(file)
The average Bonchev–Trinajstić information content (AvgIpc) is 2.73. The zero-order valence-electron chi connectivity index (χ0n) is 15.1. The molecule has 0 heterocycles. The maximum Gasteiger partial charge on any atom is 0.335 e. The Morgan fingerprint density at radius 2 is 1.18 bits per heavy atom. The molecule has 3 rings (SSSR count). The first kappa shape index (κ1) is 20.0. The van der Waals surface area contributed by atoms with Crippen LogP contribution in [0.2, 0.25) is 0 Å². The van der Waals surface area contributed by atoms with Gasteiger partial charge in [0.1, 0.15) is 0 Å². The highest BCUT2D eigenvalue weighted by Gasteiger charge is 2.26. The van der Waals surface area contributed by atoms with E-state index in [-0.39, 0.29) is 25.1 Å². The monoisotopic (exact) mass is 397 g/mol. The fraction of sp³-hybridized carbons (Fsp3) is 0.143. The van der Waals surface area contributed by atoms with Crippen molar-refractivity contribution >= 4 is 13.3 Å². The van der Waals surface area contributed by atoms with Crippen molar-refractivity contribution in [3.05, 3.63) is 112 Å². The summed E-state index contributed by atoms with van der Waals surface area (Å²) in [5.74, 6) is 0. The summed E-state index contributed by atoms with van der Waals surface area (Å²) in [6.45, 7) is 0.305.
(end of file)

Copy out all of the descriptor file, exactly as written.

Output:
The average Bonchev–Trinajstić information content (AvgIpc) is 2.73. The zero-order valence-electron chi connectivity index (χ0n) is 15.1. The molecule has 0 heterocycles. The maximum Gasteiger partial charge on any atom is 0.335 e. The Morgan fingerprint density at radius 2 is 1.18 bits per heavy atom. The molecule has 3 rings (SSSR count). The first kappa shape index (κ1) is 20.0. The van der Waals surface area contributed by atoms with Crippen LogP contribution in [0.2, 0.25) is 0 Å². The van der Waals surface area contributed by atoms with Gasteiger partial charge in [0.1, 0.15) is 0 Å². The highest BCUT2D eigenvalue weighted by Gasteiger charge is 2.26. The van der Waals surface area contributed by atoms with E-state index in [-0.39, 0.29) is 25.1 Å². The monoisotopic (exact) mass is 397 g/mol. The fraction of sp³-hybridized carbons (Fsp3) is 0.143. The van der Waals surface area contributed by atoms with Crippen molar-refractivity contribution >= 4 is 13.3 Å². The van der Waals surface area contributed by atoms with Crippen molar-refractivity contribution in [3.05, 3.63) is 112 Å². The summed E-state index contributed by atoms with van der Waals surface area (Å²) in [5.74, 6) is 0. The summed E-state index contributed by atoms with van der Waals surface area (Å²) in [6.45, 7) is 0.305.